I firmly believe that we must not separate the dialogue of religions from dialogue of cultures; the two are interrelated. A dialogue of cultures helps to have a better understanding. But this is not enough unless we break through to the popular level, to the grassroots.

When speaking about dialogue of cultures, I do not want to preach the message of tolerance to professors and leading scholars, important as they are. What I really want to do is help popularize this concept.

A good example of this idea is the association People to People, established by Mary Eisenhower, who is doing a fantastic job in spreading the word of cultural diversity. So, let’s not separate dialogue of religions from dialogue of cultures.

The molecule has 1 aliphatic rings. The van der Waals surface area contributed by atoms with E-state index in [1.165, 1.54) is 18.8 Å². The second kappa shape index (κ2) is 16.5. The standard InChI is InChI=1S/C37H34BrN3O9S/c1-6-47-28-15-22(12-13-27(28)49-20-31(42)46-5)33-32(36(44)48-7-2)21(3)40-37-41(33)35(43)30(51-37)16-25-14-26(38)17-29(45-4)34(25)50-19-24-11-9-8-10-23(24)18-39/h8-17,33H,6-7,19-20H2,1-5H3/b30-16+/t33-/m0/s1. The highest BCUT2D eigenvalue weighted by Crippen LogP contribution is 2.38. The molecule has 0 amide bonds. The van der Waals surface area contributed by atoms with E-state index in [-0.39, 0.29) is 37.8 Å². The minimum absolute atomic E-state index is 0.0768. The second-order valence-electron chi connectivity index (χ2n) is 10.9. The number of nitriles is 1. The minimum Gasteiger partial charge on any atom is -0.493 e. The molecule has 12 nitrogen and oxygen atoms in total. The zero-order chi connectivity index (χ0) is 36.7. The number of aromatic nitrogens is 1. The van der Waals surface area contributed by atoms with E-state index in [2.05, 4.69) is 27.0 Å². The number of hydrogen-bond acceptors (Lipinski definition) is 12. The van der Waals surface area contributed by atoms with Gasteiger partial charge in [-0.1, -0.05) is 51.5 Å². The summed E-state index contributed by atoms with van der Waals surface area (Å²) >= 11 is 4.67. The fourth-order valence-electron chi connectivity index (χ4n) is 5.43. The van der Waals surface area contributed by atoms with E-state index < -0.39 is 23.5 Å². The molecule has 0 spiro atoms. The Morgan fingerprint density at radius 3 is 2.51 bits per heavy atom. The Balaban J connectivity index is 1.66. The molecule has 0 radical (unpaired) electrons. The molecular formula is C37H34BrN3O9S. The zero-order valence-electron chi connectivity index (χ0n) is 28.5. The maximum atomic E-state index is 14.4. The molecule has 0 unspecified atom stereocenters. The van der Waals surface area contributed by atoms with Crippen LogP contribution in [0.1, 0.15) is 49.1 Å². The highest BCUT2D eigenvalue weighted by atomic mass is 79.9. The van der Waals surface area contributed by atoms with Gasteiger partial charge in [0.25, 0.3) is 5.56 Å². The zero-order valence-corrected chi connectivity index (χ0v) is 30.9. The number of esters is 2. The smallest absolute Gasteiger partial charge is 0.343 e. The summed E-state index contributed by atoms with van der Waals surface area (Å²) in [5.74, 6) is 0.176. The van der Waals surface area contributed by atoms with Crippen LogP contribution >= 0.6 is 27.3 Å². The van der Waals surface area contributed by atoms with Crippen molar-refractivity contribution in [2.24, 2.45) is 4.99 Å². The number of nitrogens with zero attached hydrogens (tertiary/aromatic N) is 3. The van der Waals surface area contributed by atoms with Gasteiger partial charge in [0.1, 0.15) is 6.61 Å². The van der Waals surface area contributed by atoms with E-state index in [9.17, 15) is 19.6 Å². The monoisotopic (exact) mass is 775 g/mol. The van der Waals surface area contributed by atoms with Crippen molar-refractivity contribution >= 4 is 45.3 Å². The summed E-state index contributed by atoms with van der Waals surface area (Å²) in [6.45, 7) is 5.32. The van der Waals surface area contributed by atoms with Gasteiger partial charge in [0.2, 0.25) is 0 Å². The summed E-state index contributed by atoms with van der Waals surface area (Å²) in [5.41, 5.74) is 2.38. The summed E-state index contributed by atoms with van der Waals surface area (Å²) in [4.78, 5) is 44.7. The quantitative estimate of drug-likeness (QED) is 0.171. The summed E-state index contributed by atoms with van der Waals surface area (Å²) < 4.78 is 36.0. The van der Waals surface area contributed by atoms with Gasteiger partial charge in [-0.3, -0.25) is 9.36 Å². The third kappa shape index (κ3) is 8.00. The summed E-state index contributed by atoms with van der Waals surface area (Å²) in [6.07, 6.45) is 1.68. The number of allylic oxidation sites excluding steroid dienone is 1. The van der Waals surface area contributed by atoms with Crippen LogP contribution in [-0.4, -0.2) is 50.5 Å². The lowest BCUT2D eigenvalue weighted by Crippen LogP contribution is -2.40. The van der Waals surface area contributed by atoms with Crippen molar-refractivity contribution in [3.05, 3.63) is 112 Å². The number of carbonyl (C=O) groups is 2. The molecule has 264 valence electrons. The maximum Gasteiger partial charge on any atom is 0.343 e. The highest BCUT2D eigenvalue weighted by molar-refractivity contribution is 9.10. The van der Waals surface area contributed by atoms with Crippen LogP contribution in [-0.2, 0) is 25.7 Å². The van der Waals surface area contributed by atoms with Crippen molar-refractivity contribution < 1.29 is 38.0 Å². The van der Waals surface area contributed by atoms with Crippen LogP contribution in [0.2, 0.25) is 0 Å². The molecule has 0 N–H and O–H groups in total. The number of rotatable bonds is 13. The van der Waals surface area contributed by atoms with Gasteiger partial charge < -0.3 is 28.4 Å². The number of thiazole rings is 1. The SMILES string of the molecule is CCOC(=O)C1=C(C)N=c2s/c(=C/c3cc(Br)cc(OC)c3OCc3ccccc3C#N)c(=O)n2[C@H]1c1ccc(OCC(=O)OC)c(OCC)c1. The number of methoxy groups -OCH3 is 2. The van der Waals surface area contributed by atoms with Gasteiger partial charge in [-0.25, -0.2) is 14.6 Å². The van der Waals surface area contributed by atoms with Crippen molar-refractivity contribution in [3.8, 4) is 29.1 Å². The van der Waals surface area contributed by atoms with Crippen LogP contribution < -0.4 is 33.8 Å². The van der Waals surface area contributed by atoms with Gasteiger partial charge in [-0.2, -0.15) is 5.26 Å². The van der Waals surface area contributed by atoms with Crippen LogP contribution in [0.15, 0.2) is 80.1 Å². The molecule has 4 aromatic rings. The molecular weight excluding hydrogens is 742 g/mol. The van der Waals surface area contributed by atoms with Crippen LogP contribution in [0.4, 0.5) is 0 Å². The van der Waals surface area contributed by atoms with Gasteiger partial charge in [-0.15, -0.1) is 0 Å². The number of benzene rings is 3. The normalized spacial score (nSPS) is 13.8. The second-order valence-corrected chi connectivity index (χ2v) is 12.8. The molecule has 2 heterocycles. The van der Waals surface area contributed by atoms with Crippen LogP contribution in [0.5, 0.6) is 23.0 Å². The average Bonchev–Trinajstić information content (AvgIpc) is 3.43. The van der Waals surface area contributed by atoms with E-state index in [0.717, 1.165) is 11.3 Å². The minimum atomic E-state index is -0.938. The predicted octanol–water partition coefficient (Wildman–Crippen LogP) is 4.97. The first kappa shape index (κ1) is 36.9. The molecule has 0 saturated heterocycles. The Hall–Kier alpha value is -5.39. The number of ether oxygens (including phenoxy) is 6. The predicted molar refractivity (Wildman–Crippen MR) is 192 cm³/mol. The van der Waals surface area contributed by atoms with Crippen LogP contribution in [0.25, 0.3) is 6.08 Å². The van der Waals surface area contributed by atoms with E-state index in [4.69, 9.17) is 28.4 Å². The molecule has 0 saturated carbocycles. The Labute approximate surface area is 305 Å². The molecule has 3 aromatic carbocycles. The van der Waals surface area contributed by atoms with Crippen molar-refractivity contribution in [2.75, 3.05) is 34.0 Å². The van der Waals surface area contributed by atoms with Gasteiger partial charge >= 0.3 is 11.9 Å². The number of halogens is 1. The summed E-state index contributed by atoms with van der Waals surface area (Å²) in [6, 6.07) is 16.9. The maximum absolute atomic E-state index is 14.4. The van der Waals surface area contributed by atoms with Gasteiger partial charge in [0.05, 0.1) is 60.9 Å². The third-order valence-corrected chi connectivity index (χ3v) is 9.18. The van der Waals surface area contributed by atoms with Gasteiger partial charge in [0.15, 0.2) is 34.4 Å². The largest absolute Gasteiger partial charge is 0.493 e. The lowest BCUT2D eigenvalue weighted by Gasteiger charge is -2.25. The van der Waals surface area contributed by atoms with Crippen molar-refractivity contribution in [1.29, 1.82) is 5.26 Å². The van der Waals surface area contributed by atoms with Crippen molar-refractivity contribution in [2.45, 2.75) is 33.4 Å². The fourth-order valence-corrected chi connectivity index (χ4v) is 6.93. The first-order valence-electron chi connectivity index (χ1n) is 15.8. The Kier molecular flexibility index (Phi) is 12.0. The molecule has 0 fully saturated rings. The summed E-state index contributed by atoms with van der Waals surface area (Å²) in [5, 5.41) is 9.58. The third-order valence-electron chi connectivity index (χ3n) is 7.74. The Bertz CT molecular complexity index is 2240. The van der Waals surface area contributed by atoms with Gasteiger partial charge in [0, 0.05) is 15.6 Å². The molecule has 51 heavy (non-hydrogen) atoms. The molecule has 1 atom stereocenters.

Finally, we have to realize that dialogue will not be successful unless we are ready to upset some individuals on our side of the cultural divide. To stand on the side of justice, one often has to fight the prejudices of one’s own compatriots. If we treat our own clan or our own people in a preferential manner, we may not be able to build bridges to those who are different from us.

I have no theological training per se but if I were to deliver a message to all people, it is that they have to understand that there is no monopoly on faith, no monopoly on the word of God, and no monopoly on the interpretation of the word of God.

There should be no monopoly on piety for we can’t know who is closer to God. When people understand this message and when they impose it on the fanatics, we shall be free once again to pursue human dignity and happiness.